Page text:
Tuesday, July 23, 2013

All Best

Published today, the 30th volume of Gardner Dozois' annual selection of the year's best science fiction stories.  It includes two stories by me, but don't let that put you off.  Gardner says: 'Every year is special, because every year good new writers come along, and every year the older writers continue to do really good work. It's exciting to watch the field evolve, and I don't think the overall level of literary quality in science fiction has ever been higher-and I've been watching the field for a long time.'

Some fun facts:
Annual editions of this anthology have been published continuously since 1984. At a rough count, the series as a whole has contained about 9,500,000 words of fiction, by hundreds of different authors. It has won the Locus Award for Best Anthology seventeen times, more than any other anthology series in history. Gardner Dozois has won fifteen Hugo Awards as Year's Best Editor, and has been inducted into the Science Fiction Hall of Fame. Robert Silverberg said of the series 'The Dozois book is the definitive historical record of the history of the science-fiction short story' and called it "a wondrous treasure trove of great stories and an archive that has immeasurable historical significance." George R.R. Martin said 'The best that science fiction has to offer, chosen by the most respected editor in the field.  A copy belongs on the shelf of every SF reader.'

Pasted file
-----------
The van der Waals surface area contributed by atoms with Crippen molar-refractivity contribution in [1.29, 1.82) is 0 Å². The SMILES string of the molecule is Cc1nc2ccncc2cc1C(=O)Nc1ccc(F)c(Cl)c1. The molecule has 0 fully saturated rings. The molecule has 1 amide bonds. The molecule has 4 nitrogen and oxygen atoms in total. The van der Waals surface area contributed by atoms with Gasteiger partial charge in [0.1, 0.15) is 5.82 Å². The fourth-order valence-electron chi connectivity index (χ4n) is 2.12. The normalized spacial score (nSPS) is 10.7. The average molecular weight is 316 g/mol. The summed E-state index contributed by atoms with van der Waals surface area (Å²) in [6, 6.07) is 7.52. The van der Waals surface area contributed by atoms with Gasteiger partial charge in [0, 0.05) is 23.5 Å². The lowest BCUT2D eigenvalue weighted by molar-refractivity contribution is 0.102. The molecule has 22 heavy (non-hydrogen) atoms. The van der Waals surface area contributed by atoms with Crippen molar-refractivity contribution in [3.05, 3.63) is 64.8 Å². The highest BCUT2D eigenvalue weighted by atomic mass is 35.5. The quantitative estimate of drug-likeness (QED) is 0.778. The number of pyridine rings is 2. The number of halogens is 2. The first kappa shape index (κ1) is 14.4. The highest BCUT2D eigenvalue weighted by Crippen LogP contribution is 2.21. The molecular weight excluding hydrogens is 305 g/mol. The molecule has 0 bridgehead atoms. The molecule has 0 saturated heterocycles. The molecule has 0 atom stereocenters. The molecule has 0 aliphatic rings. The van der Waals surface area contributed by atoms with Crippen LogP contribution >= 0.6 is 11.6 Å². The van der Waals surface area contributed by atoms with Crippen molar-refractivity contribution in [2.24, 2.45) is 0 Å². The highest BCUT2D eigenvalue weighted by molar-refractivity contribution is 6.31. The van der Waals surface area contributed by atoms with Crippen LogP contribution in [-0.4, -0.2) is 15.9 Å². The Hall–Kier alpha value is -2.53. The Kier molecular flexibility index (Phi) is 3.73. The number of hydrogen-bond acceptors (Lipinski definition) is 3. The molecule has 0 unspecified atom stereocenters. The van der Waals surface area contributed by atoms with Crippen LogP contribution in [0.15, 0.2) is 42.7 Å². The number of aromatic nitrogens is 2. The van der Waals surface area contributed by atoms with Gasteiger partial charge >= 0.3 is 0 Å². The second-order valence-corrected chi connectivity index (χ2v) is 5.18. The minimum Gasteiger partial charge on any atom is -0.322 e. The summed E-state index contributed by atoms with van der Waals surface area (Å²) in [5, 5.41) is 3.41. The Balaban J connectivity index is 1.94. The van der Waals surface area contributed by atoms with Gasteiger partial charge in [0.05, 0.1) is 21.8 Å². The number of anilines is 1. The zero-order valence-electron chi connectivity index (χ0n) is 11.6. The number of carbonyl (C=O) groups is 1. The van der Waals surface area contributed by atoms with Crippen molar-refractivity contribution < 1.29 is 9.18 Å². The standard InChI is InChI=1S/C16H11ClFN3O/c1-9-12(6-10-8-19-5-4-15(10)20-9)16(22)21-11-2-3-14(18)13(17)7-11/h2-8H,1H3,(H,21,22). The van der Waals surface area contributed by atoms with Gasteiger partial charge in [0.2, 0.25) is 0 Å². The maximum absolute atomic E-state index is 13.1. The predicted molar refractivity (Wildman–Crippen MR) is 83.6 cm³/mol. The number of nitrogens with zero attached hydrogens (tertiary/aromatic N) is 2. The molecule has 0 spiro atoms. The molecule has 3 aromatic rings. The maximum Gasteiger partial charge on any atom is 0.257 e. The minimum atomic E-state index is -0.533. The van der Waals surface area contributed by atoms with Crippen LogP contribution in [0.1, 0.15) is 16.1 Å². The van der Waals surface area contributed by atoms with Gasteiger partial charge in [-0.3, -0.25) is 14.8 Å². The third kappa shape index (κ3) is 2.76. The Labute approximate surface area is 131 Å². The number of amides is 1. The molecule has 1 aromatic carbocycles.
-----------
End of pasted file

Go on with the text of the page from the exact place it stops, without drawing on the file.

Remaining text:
The table of contents can be found here.



Also out today from Infinivox, the fifth edition of Allan Kaster's audiobook anthology, The Year's Top Ten Tales of Science Fiction. Which, yes, includes one of my stories. More details about the anthology and its contents here. Oh, and it's also available as an ebook on Kindle and Nook.

7 Comments:

Anonymous Anonymous said...

Maybe add a zero to that total word count? I have a shelf of these (only missing #1), and it looks like about 20 tolstoys worth of book.

July 23, 2013 2:32 pm  
OpenID philrm said...

Yeah, I think you dropped a decimal - the individual volumes generally claim to have more than 250,000 or even 300,000 words (I've got all but the first 2).

July 24, 2013 7:44 am  
Blogger Paul McAuley said...

Good catch, will check count with Gardner as to exactly how many tolstoys the series weighs in at.

July 24, 2013 9:20 am  
Blogger Paul McAuley said...

Update - Gardner confirms there's a zero missing. So almost ten million words.

Thanks again, and well spotted.

July 24, 2013 4:56 pm  
OpenID philrm said...

Does this mean the tolstoy has been established as a unit of book length, equal to half a million words?

July 24, 2013 8:15 pm  
Anonymous Anonymous said...

Cheers!

July 25, 2013 5:03 am  
Anonymous Hollie said...

This is great!

August 22, 2013 8:31 am  

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